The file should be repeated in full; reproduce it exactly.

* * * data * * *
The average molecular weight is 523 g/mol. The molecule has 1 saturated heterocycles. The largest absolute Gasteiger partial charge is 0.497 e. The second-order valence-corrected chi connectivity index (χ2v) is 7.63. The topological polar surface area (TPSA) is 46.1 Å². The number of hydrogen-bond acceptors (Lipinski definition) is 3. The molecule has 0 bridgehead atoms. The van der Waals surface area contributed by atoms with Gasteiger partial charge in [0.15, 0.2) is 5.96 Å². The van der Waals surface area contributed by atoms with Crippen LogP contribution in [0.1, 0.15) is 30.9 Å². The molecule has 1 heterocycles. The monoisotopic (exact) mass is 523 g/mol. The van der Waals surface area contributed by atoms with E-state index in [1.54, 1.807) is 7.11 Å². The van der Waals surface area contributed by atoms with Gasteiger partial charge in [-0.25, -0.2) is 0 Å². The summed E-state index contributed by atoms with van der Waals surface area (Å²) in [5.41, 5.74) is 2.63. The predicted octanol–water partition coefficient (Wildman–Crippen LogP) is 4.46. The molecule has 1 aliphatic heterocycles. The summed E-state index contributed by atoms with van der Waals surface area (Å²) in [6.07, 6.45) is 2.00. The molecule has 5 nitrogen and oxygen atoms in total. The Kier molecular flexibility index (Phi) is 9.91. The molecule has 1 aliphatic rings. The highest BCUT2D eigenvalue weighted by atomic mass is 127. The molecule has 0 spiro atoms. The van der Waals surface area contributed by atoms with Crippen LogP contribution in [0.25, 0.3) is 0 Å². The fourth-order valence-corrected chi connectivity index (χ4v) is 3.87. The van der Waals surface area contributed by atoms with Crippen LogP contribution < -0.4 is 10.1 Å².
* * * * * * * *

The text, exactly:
The average molecular weight is 523 g/mol. The molecule has 1 saturated heterocycles. The largest absolute Gasteiger partial charge is 0.497 e. The second-order valence-corrected chi connectivity index (χ2v) is 7.63. The topological polar surface area (TPSA) is 46.1 Å². The number of hydrogen-bond acceptors (Lipinski definition) is 3. The molecule has 0 bridgehead atoms. The van der Waals surface area contributed by atoms with Gasteiger partial charge in [0.15, 0.2) is 5.96 Å². The van der Waals surface area contributed by atoms with Crippen LogP contribution in [0.1, 0.15) is 30.9 Å². The molecule has 1 heterocycles. The monoisotopic (exact) mass is 523 g/mol. The van der Waals surface area contributed by atoms with E-state index in [1.54, 1.807) is 7.11 Å². The van der Waals surface area contributed by atoms with Gasteiger partial charge in [-0.25, -0.2) is 0 Å². The summed E-state index contributed by atoms with van der Waals surface area (Å²) in [5.41, 5.74) is 2.63. The predicted octanol–water partition coefficient (Wildman–Crippen LogP) is 4.46. The molecule has 1 aliphatic heterocycles. The summed E-state index contributed by atoms with van der Waals surface area (Å²) in [6.07, 6.45) is 2.00. The molecule has 5 nitrogen and oxygen atoms in total. The Kier molecular flexibility index (Phi) is 9.91. The molecule has 1 aliphatic rings. The highest BCUT2D eigenvalue weighted by atomic mass is 127. The molecule has 0 spiro atoms. The van der Waals surface area contributed by atoms with Crippen LogP contribution in [0.25, 0.3) is 0 Å². The fourth-order valence-corrected chi connectivity index (χ4v) is 3.87. The van der Waals surface area contributed by atoms with Crippen LogP contribution < -0.4 is 10.1 Å².